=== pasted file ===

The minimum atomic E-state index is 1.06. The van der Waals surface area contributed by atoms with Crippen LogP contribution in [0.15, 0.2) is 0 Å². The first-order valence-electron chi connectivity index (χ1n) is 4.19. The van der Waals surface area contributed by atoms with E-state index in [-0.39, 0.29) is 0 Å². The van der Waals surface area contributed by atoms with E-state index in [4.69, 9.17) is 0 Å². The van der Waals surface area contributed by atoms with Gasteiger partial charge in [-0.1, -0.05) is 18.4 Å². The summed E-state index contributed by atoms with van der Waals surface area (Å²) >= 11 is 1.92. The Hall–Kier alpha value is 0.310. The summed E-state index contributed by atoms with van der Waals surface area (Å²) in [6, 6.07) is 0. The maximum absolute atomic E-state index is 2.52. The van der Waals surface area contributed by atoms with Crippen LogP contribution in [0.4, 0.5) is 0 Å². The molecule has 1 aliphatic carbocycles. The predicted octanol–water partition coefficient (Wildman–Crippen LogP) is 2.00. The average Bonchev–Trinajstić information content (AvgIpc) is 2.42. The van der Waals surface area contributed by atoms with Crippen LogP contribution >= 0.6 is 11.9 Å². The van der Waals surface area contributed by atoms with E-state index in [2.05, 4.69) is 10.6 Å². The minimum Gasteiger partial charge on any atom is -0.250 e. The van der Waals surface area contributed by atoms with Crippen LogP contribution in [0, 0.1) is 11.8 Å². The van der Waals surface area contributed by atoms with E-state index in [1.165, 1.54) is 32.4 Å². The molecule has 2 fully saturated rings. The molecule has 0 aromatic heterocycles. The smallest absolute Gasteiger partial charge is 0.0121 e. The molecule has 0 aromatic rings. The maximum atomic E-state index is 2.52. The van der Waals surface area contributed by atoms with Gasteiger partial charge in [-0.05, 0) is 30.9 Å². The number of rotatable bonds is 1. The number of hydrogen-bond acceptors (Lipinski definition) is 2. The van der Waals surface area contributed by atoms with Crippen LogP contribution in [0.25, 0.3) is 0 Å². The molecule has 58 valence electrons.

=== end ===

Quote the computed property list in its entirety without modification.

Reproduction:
The minimum atomic E-state index is 1.06. The van der Waals surface area contributed by atoms with Crippen LogP contribution in [0.15, 0.2) is 0 Å². The first-order valence-electron chi connectivity index (χ1n) is 4.19. The van der Waals surface area contributed by atoms with E-state index in [-0.39, 0.29) is 0 Å². The van der Waals surface area contributed by atoms with E-state index in [4.69, 9.17) is 0 Å². The van der Waals surface area contributed by atoms with Gasteiger partial charge in [-0.1, -0.05) is 18.4 Å². The summed E-state index contributed by atoms with van der Waals surface area (Å²) >= 11 is 1.92. The Hall–Kier alpha value is 0.310. The summed E-state index contributed by atoms with van der Waals surface area (Å²) in [6, 6.07) is 0. The maximum absolute atomic E-state index is 2.52. The van der Waals surface area contributed by atoms with Crippen LogP contribution in [0.4, 0.5) is 0 Å². The molecule has 1 aliphatic carbocycles. The predicted octanol–water partition coefficient (Wildman–Crippen LogP) is 2.00. The average Bonchev–Trinajstić information content (AvgIpc) is 2.42. The van der Waals surface area contributed by atoms with Crippen LogP contribution >= 0.6 is 11.9 Å². The van der Waals surface area contributed by atoms with E-state index in [2.05, 4.69) is 10.6 Å². The minimum Gasteiger partial charge on any atom is -0.250 e. The van der Waals surface area contributed by atoms with Crippen LogP contribution in [0, 0.1) is 11.8 Å². The van der Waals surface area contributed by atoms with E-state index in [1.165, 1.54) is 32.4 Å². The molecule has 2 fully saturated rings. The molecule has 0 aromatic heterocycles. The smallest absolute Gasteiger partial charge is 0.0121 e. The molecule has 0 aromatic rings. The maximum atomic E-state index is 2.52. The van der Waals surface area contributed by atoms with Gasteiger partial charge in [-0.05, 0) is 30.9 Å². The number of rotatable bonds is 1. The number of hydrogen-bond acceptors (Lipinski definition) is 2. The van der Waals surface area contributed by atoms with Crippen LogP contribution in [0.25, 0.3) is 0 Å². The molecule has 58 valence electrons.